So, my computer died…
My MacBookPro was a few years old, but was still the main machine I used for music production. And so after limited wallowing in indecision and furtive glances at the bank balance, I had to give in and just buy a new computer.
On the day my new MacBook arrived I also happened to get a call from a producer who needed some music done with only a few days notice for a short promo. I felt I could hardly turn down the job, since, well, 1) it was shot by Ryan Owen Eddleston, a great cardiff filmmaker I’ve known of, but never yet worked with, and 2) I’m not really at a stage in my life where I can turn away paid work.
So, great. New computer. New project to work on. All I had to do was get my computer up and running. It was all perfectly fine and stress free until I came to install Logic (my music production application of choice) only to find it was not compatible with my new machine… For some reason the new apple computer, couldn’t cope with apple software that was a couple years old…. Now, I’ve managed to stop myself turning this blogpost into a rant, appeasing myself by simply including a page here, about what the technical issue was and how I (eventually) got around it. Needless to say, once again I am in the debt of the mass of knowledge that is the internet.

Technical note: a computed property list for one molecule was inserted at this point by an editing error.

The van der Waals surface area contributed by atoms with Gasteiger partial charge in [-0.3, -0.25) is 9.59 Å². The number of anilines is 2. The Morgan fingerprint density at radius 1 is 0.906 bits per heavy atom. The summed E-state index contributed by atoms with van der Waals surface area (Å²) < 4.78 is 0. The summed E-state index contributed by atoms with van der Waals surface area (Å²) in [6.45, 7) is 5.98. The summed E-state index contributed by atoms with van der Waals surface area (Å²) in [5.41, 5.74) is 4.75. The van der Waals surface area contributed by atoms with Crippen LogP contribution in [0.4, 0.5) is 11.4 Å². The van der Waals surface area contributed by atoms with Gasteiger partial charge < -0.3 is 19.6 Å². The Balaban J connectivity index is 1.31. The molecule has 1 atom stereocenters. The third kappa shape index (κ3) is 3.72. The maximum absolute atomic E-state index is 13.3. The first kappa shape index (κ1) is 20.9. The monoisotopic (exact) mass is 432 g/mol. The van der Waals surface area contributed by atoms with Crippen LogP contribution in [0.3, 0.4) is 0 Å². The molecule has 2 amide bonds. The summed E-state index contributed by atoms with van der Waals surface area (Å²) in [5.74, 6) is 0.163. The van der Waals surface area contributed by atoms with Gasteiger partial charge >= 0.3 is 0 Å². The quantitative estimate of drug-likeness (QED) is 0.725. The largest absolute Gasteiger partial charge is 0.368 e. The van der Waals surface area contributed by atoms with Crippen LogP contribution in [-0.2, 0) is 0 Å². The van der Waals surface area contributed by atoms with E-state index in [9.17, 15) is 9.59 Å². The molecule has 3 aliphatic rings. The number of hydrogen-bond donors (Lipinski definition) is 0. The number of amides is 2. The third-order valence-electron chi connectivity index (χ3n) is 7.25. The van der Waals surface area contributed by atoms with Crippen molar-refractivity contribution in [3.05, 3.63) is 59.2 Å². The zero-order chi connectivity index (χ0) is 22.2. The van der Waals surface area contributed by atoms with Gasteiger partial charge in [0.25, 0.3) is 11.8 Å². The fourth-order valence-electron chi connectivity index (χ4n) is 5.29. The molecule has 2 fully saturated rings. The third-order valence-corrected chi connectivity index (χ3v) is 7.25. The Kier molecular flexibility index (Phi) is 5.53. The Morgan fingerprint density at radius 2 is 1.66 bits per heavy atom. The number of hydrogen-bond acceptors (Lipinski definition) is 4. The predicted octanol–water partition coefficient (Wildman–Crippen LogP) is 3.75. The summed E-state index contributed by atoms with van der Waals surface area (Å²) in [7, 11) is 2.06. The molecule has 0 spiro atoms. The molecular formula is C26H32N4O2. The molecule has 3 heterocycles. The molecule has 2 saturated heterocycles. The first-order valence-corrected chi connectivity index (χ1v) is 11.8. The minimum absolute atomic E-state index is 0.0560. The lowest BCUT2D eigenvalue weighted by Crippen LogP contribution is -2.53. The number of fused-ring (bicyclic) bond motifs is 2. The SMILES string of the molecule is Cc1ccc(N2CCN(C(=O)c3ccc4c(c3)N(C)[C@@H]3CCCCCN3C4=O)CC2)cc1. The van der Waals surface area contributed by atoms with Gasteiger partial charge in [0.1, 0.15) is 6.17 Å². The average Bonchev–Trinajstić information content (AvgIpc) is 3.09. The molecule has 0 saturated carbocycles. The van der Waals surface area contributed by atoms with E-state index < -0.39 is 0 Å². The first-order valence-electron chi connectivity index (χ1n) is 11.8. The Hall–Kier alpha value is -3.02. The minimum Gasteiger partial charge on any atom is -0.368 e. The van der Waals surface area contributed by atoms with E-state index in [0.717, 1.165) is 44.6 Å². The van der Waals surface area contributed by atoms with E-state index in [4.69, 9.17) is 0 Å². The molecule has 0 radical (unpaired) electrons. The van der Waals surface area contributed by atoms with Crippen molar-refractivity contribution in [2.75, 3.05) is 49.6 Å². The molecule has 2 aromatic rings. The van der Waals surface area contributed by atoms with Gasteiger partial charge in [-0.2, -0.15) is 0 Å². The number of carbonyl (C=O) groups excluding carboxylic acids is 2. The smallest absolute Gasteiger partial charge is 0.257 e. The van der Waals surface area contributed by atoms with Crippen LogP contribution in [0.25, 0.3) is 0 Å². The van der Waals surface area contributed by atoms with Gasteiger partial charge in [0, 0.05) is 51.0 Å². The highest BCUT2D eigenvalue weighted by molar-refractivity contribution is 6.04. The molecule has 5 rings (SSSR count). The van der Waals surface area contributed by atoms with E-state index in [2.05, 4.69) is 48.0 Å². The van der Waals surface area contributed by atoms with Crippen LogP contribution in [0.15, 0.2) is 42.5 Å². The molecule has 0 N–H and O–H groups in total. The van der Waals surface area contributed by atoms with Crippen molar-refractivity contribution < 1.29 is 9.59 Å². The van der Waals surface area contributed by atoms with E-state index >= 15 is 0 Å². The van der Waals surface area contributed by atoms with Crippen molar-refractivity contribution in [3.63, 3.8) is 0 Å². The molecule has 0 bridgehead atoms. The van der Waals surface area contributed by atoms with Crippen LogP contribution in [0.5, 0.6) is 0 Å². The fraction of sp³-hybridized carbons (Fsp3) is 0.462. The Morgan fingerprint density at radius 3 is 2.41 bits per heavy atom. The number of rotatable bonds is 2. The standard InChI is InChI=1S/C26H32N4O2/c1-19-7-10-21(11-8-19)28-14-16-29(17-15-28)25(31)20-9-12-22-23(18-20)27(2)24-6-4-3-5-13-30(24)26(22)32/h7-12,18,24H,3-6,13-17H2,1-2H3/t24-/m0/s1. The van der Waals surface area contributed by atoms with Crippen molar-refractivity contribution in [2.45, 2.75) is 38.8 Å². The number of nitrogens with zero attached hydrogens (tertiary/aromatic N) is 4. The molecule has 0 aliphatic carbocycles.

So in the end everything worked out fine. My new computer was all up to speed, and I got the the short promo music finished in good time.
But I did learn something from this experience. Whilst stressing in the limbo of not having a functioning computer, I got bogged down worrying about how I’d be able record and edit the music. I felt there wasn’t much I could do without the tools I rely on so regularly. But it was at this point I realised that I was thinking about it all wrong. A composer isn’t just a guy who’s really good at using some music software. It’s the lifetime of studying, listening and writing music that make me a composer. Before I’d even accepted the promo job I had briefly contemplated all the less favourable practical backup plans I could call on to get a piece of music recorded and presented to the film editor in time. The technology we use today will be out of date in a few years, and within a decade or two will be obsolete. And when your stressing out about your computer, it’s realisations like these that make you grateful for what your skills really are. (… although I’m so so so relieved to have a working computer again….. )